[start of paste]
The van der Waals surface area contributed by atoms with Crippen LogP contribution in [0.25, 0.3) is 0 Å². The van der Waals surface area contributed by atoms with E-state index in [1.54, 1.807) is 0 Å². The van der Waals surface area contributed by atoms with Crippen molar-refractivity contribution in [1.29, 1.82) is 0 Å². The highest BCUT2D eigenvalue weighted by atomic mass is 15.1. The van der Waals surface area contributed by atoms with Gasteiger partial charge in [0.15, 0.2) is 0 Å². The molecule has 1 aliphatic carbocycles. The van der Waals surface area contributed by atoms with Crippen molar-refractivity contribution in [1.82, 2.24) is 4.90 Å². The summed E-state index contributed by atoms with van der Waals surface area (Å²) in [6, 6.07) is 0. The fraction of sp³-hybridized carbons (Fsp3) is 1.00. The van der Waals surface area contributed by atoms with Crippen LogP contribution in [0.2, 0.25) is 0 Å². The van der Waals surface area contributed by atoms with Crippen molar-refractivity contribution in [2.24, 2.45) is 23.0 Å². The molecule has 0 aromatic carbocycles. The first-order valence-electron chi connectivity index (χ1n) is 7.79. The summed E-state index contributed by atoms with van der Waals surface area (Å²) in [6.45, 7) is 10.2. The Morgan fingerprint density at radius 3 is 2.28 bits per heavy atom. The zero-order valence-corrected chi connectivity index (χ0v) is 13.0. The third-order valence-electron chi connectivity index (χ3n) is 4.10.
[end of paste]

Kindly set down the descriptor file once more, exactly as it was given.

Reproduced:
The van der Waals surface area contributed by atoms with Crippen LogP contribution in [0.25, 0.3) is 0 Å². The van der Waals surface area contributed by atoms with E-state index in [1.54, 1.807) is 0 Å². The van der Waals surface area contributed by atoms with Crippen molar-refractivity contribution in [1.29, 1.82) is 0 Å². The highest BCUT2D eigenvalue weighted by atomic mass is 15.1. The van der Waals surface area contributed by atoms with Gasteiger partial charge in [0.15, 0.2) is 0 Å². The molecule has 1 aliphatic carbocycles. The van der Waals surface area contributed by atoms with Crippen molar-refractivity contribution in [1.82, 2.24) is 4.90 Å². The summed E-state index contributed by atoms with van der Waals surface area (Å²) in [6, 6.07) is 0. The fraction of sp³-hybridized carbons (Fsp3) is 1.00. The van der Waals surface area contributed by atoms with Crippen LogP contribution in [0.2, 0.25) is 0 Å². The van der Waals surface area contributed by atoms with Crippen molar-refractivity contribution in [2.24, 2.45) is 23.0 Å². The molecule has 0 aromatic carbocycles. The first-order valence-electron chi connectivity index (χ1n) is 7.79. The summed E-state index contributed by atoms with van der Waals surface area (Å²) in [6.45, 7) is 10.2. The Morgan fingerprint density at radius 3 is 2.28 bits per heavy atom. The zero-order valence-corrected chi connectivity index (χ0v) is 13.0. The third-order valence-electron chi connectivity index (χ3n) is 4.10.